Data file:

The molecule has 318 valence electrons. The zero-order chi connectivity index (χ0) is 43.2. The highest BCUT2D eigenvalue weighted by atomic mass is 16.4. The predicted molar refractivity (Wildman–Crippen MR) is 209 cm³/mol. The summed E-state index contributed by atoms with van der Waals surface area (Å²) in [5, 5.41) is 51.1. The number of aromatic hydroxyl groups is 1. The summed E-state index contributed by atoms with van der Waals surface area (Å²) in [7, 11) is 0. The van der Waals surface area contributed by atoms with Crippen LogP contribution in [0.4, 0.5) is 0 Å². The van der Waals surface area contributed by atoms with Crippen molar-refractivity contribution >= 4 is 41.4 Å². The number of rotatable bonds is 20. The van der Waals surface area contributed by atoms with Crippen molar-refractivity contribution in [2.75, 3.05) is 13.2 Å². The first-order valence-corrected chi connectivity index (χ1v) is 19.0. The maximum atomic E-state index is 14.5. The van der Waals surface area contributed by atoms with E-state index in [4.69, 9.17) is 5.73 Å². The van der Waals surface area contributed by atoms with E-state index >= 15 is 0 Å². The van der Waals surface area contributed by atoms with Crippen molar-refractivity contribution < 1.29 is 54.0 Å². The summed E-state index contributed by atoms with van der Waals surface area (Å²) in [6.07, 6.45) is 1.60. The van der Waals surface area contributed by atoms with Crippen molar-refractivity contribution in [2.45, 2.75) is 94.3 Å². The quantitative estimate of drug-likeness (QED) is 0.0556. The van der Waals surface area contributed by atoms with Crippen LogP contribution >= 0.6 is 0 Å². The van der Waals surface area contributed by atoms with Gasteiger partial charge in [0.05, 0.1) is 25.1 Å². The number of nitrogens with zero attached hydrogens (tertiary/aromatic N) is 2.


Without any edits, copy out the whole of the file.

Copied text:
The molecule has 318 valence electrons. The zero-order chi connectivity index (χ0) is 43.2. The highest BCUT2D eigenvalue weighted by atomic mass is 16.4. The predicted molar refractivity (Wildman–Crippen MR) is 209 cm³/mol. The summed E-state index contributed by atoms with van der Waals surface area (Å²) in [5, 5.41) is 51.1. The number of aromatic hydroxyl groups is 1. The summed E-state index contributed by atoms with van der Waals surface area (Å²) in [7, 11) is 0. The van der Waals surface area contributed by atoms with Crippen LogP contribution in [0.4, 0.5) is 0 Å². The van der Waals surface area contributed by atoms with Crippen molar-refractivity contribution >= 4 is 41.4 Å². The number of rotatable bonds is 20. The van der Waals surface area contributed by atoms with Crippen molar-refractivity contribution in [2.75, 3.05) is 13.2 Å². The first-order valence-corrected chi connectivity index (χ1v) is 19.0. The maximum atomic E-state index is 14.5. The van der Waals surface area contributed by atoms with E-state index in [4.69, 9.17) is 5.73 Å². The van der Waals surface area contributed by atoms with E-state index >= 15 is 0 Å². The van der Waals surface area contributed by atoms with Crippen molar-refractivity contribution < 1.29 is 54.0 Å². The summed E-state index contributed by atoms with van der Waals surface area (Å²) in [6.07, 6.45) is 1.60. The van der Waals surface area contributed by atoms with Crippen molar-refractivity contribution in [2.45, 2.75) is 94.3 Å². The quantitative estimate of drug-likeness (QED) is 0.0556. The van der Waals surface area contributed by atoms with Crippen LogP contribution >= 0.6 is 0 Å². The van der Waals surface area contributed by atoms with Gasteiger partial charge in [0.05, 0.1) is 25.1 Å². The number of nitrogens with zero attached hydrogens (tertiary/aromatic N) is 2.